Winnipeg, Canada — A nearly three‑fold increase in online child sexual exploitation and abuse reported today by Statistics Canada reinforces the urgent need for regulation of digital platforms and electronic service providers in Canada, says the Canadian Centre for Child Protection (C3P).
The report titled, Online child sexual exploitation and abuse in Canada found that the number of incidents involving children harmed in digital spaces reported to Canadian police from 50 incidents per 100,000 population in 2014, when cybercrime data were first collected nationally, to 131 per 100,000 in 2020. Alarmingly, when online child sexual abuse material incidents are removed from the data, the online luring of children and adolescents accounted for more than three quarters (77%) of all other police-reported incidents.
The study also notes the victims of these crimes also tend to be among the most under‑reported to law enforcement.
“Canadian children and adolescents are being targeted and victimized through their daily use of technology and social media platforms. There is an urgent need for all level of government to ensure they regulate and protect minors in digital spaces with the same level of care as they do in the offline world,” says Lianna McDonald, Executive Director for C3P.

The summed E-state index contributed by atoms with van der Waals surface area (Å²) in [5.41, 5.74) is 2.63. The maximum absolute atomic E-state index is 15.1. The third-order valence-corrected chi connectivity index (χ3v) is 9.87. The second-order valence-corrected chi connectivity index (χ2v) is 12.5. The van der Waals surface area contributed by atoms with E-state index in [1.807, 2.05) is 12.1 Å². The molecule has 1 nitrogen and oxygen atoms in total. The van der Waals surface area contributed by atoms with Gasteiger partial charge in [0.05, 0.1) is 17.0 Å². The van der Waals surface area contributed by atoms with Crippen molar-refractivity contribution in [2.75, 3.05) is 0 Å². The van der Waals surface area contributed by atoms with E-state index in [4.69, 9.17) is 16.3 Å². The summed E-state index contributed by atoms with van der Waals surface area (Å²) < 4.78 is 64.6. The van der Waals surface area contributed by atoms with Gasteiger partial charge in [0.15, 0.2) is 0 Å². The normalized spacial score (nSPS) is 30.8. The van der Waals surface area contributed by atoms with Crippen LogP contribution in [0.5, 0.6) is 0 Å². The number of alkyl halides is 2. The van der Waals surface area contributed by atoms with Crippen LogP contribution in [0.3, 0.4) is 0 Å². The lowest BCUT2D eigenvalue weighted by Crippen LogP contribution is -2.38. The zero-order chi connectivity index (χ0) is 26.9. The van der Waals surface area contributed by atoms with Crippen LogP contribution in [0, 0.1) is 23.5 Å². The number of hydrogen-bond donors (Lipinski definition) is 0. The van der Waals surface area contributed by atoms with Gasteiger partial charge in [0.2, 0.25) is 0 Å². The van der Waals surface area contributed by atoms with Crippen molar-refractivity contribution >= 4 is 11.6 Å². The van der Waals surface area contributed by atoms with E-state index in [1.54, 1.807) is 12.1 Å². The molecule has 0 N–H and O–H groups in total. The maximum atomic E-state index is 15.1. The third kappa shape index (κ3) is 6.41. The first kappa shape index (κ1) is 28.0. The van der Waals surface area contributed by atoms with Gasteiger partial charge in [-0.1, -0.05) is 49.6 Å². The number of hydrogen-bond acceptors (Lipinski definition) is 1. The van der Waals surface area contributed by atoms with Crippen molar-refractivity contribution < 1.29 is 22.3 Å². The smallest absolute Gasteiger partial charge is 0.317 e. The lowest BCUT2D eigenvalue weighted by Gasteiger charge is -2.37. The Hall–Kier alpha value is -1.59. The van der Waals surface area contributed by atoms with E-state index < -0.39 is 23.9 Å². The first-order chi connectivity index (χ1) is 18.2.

McDonald notes that other jurisdictions such as Australia, Germany, the United Kingdom, and the European Union have already proposed or enacted legislation designed to impose duties of care and stiff financial penalties for digital services. The Government of Canada and the Québec provincial government are in the early stages of considering ways to ensure technology companies are accountable to Canadians through harm prevention and responsiveness to platform user concerns.
“There is much work to be done to not only ensure safe online environments for children now, but also to repair the past damages of online harm—such as the distribution of child sexual abuse imagery and the non‑consensual distribution of intimate images—that have been allowed to occur without consequences or action,” says McDonald.Media relations contact:
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